“I don’t think there can be any relations as usual with a pariah state that hasn’t really given up the imperialistic goals,” she said on the sidelines of a major security conference in Munich. “If we don’t learn this lesson and don’t prosecute the crimes of aggression, the war crimes will just continue.”
She spoke the day after Vice President Kamala Harris said the United States has determined that Russia has committed crimes against humanity in Ukraine and needs to be held accountable. “Justice must be served,” Harris said in her speech to the conference.
The Russian ambassador to Washington, Anatoly Antonov, dismissed the U.S. announcement “as an attempt to demonize Russia.”
Kallas noted that while Nazi crimes were prosecuted in the Nuremberg trials following World War II, no tribunal was set up following the Cold War to prosecute crimes by the Soviet Union, including mass deportations of Estonians, Latvians and Lithuanians during the five-decade-long Soviet occupation.
This time, Russia’s leadership has to be held responsible. “There has to be accountability (before) we can talk about our relations with Russia,” she said.
Asked about China’s calls for peace talks and suggestions that Western countries are prolonging the war by arming Ukraine, Kallas said that while everyone wants peace, a deal that cedes Ukrainian territory to Russia would signal to the world that “aggression pays off.”
Russia’s invasion must come at a “higher price, so that all the aggressors or would-be aggressors in the world would make the calculation that it doesn’t pay off,” Kallas said.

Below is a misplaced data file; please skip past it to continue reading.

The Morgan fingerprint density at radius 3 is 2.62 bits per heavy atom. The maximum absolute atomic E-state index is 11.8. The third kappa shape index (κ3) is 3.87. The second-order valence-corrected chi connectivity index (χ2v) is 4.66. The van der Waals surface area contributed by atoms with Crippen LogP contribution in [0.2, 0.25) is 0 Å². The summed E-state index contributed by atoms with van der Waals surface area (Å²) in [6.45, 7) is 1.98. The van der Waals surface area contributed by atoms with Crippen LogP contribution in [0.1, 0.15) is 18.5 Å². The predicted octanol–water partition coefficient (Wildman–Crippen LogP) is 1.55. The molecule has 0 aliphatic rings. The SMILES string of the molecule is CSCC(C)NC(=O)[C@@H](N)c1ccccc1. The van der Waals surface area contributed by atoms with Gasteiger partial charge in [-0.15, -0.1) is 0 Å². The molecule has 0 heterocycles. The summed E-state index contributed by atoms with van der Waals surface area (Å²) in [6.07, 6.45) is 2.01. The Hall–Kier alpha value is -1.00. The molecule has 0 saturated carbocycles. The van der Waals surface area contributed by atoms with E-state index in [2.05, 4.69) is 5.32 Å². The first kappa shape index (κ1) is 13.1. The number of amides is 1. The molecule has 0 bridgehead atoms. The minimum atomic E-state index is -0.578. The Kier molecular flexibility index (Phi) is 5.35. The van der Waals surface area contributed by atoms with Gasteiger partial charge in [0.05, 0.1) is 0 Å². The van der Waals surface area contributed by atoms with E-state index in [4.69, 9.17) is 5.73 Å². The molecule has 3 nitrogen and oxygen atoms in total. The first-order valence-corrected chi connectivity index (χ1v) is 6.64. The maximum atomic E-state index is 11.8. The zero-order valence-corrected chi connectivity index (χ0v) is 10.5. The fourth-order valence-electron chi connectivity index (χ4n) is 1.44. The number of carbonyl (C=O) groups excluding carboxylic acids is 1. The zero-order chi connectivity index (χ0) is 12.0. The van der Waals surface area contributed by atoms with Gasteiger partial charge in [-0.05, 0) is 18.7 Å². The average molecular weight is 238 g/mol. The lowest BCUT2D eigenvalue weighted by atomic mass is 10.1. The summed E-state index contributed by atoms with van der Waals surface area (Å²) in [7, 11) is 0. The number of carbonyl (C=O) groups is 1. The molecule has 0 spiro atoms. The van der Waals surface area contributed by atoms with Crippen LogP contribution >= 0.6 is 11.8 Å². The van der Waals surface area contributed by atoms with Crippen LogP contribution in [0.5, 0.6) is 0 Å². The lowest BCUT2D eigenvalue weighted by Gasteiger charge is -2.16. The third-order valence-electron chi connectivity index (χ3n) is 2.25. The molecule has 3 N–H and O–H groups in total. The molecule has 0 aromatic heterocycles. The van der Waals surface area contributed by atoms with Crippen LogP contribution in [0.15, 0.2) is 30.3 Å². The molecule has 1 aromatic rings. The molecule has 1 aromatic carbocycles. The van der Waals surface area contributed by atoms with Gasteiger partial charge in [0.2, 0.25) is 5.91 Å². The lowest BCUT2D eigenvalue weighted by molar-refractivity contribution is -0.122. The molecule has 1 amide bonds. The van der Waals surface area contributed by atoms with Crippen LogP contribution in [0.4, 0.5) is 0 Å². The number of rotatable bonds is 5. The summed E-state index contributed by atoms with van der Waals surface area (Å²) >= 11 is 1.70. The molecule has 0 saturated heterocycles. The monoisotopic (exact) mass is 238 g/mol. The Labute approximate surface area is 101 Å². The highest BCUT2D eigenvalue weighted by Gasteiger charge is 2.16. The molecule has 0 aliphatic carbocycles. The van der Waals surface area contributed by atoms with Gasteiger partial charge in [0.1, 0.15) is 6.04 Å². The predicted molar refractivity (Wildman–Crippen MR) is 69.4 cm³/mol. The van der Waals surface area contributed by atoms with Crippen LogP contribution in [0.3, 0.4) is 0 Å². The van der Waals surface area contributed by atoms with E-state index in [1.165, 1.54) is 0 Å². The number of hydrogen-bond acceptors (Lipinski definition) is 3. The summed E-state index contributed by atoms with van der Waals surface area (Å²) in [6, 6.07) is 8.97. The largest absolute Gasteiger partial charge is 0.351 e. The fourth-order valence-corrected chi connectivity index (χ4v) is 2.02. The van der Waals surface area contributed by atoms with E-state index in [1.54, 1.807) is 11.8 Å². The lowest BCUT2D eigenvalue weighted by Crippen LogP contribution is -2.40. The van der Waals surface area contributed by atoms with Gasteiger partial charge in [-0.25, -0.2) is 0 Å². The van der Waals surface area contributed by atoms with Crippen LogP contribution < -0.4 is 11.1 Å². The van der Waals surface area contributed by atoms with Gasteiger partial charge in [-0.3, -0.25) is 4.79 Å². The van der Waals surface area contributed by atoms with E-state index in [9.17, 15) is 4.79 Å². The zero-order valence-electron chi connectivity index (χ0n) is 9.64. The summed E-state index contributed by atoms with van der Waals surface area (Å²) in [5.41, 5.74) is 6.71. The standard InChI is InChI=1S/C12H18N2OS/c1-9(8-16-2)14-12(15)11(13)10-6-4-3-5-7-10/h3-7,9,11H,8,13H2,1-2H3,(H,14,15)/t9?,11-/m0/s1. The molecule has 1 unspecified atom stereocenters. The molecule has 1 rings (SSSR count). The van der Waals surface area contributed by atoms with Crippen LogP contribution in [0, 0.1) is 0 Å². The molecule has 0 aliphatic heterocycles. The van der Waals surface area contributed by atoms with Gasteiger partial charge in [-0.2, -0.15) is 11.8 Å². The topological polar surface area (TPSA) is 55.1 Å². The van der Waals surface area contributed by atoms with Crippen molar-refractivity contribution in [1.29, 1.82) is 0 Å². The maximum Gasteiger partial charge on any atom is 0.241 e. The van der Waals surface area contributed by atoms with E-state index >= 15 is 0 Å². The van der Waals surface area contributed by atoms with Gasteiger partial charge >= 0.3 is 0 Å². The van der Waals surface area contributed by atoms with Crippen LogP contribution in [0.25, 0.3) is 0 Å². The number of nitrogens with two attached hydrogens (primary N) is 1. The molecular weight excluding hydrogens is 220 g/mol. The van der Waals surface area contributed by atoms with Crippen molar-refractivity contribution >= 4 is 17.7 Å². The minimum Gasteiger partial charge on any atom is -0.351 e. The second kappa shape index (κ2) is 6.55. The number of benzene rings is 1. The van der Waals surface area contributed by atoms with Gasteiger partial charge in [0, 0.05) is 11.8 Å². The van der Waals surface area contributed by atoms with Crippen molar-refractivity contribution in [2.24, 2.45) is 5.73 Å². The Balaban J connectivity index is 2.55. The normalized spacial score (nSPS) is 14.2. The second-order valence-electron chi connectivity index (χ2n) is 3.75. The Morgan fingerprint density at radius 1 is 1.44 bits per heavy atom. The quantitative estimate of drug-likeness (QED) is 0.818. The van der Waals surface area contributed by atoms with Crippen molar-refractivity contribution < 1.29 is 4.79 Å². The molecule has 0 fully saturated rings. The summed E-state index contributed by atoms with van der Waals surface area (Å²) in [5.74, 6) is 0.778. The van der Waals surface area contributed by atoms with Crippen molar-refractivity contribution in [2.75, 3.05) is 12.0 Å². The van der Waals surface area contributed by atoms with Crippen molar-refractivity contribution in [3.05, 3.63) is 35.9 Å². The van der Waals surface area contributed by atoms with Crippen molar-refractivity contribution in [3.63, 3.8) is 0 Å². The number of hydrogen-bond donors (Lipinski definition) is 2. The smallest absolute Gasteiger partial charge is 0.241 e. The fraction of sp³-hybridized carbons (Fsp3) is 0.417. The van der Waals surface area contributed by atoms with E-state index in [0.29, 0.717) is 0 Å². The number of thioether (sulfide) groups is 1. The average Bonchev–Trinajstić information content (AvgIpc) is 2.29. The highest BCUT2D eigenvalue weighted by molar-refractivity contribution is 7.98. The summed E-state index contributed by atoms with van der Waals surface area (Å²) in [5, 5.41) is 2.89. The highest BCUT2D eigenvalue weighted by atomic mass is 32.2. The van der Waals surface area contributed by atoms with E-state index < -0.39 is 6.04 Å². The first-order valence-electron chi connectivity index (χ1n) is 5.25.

Kallas, 45, leads Estonia’s center-right Reform Party and has been prime minister since 2021. Not everyone supports her line on Ukraine. Ahead of parliamentary elections in two weeks, opposition leader Martin Helme of the far right Conservative People’s Party has called for a more cautious approach and accused Kallas of emptying Estonia’s own arsenals, leaving the country vulnerable.
Kallas dismissed that suggestion, saying “we of course have given a lot but we are also thinking about our own defense.”
Kallas has figured in speculation about potential candidates to replace Jens Stoltenberg as NATO secretary-general when he leaves the post in the fall. She dismissed that as “very unlikely,” but noted that the Baltic countries had not been given any high leadership positions in NATO since they joined in 2005.
“Some have said it can’t be from countries like the Baltic states because it will provoke Russia,” she said. “First of all, I don’t think our relations with Russia can get any worse than they right now are because he’s waging a war in Ukraine. And the second is that you are actually saying that we give power to (Russian President Vladimir) Putin to decide who cannot be, for example, the secretary-general of NATO.”